THIS blog usually lands in trouble when commenting on anything said or done by Oh, Jeremy Corbyn. This is a shame as there is much to admire about the man, not least a stubborn but faithful allegiance to what he has always believed in.
For some reason, whenever seeking the good in Corbyn, at my back I hear the scurrying winds of a ‘but’.
The other day I read about an online insult hurled at middle-aged men who tut about politics, especially with relation to being condescending to younger women giving their opinions. It’s ‘centrist dad’ and is apparently the insult of the moment.
Now I wouldn’t for a moment condescend to young women expressing views about politics, so I hope that slight doesn’t apply. But perhaps I am “Ah, but Man”. That all sounds very honest and idealistic; ah, but. That sort of thing.
Corbyn’s speech yesterday was a very good one in so far as these things can be judged. Mostly he spoke well and his words brought the party faithful to their feet; they loved what he had to say; raised the rafters with cheers as he said: “The Tories are hanging by their fingertips.” And on the BBC News – you know, the one hated by his true disciples – they were shown trooping out with beaming smiles, saying it was Jeremy’s best one ever.
The Corbyn phenomenon is certainly interesting: a man who was always a left-wing outrider in his own party, a bandit in a baggy jumper, has risen to lead his party, as if by fluke. Two years ago, this ascent looked like a crazy experiment that could only end in tears. Now Corbyn’s position at the head of his party is unassailable: he is there for as long as he wants the gig, or until he wishes to hand over to a disciple. And he seems comfortable; seems to be enjoying his moment; and seems in control.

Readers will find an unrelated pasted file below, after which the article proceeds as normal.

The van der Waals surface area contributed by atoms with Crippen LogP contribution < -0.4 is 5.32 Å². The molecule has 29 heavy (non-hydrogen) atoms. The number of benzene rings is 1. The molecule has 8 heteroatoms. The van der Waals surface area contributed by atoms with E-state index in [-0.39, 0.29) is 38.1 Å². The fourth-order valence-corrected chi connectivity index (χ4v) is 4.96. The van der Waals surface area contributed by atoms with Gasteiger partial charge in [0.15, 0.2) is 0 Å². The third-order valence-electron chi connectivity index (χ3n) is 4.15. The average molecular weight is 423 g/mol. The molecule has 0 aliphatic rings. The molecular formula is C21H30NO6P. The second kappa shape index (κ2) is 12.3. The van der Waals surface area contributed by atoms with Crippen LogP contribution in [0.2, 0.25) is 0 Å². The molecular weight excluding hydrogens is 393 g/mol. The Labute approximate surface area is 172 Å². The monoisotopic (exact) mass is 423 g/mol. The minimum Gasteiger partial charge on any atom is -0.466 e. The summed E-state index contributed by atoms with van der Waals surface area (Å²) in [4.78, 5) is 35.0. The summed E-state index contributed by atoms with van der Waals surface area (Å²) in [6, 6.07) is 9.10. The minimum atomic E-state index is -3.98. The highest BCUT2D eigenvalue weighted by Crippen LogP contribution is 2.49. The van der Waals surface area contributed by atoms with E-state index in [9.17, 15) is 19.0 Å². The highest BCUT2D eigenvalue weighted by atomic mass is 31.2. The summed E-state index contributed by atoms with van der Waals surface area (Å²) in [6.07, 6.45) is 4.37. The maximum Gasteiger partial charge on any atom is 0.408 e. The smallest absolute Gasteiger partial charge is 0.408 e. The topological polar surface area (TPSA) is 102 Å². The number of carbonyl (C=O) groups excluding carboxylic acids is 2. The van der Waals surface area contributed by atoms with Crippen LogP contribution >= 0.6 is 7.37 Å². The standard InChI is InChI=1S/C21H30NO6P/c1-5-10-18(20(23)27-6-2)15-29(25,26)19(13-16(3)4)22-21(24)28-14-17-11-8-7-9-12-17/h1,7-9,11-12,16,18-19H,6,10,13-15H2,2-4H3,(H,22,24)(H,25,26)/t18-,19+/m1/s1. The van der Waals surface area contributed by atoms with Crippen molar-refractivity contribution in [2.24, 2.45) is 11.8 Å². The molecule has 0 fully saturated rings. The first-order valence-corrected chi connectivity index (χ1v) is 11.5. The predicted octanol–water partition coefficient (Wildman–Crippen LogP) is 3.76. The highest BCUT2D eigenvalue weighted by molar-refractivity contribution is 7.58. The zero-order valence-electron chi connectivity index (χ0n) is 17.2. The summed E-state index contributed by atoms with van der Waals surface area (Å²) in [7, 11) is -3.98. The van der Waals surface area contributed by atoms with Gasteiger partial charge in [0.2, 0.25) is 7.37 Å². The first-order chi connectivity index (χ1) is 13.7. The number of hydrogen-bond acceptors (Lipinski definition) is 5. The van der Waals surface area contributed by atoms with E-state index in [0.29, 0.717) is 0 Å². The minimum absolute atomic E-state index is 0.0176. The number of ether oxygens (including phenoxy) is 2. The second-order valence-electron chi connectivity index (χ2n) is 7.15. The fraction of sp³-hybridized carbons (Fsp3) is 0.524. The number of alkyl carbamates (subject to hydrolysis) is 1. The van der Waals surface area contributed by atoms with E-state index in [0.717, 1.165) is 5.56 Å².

On a morning when time is tight, and the drive to Horsforth awaits, there is no time to dwell on the details. But that ‘clinging by their fingertips’ should perhaps worry those who wish to see a Labour government – and I’d rather see one of those than any other kind.
And it is this: the Tories are very good at clinging by their fingertips; the tips of those fingers are made of iron forged in the heat of long and tedious battles. And even a prime minister as bankrupt and hopeless as Theresa May isn’t going to give up without a fight.
The ‘reviews’ for Corbyn are fairly good this morning, better than expected, with The Times saying that Corbyn was “filling a vacuum of ideas” left by a Tory Party that had failed to inspire voters.
All that is true, and good luck to the man; honestly, and almost without an “ah, but”. The Huffington Post inserts one of those into its analysis, saying that the speech was his “best by far”, but worrying: “Has the nation reached Peak Corbyn?” and asking: “Can he keep this up for five years?”
That is perhaps the biggest question. Corbyn has the impetus right now, as he rides the socialist slipstream of surprise. “Power to the people,” is how the faithful Daily Mirror puts it.
Authenticity is often given as the key reason for Corbyn’s success, and that is surely right: he is the real deal, but – “ah, but” – are the Tories really about the crumble, or will they cling on by the tips of their entitled fingers; that’s what happens all too often.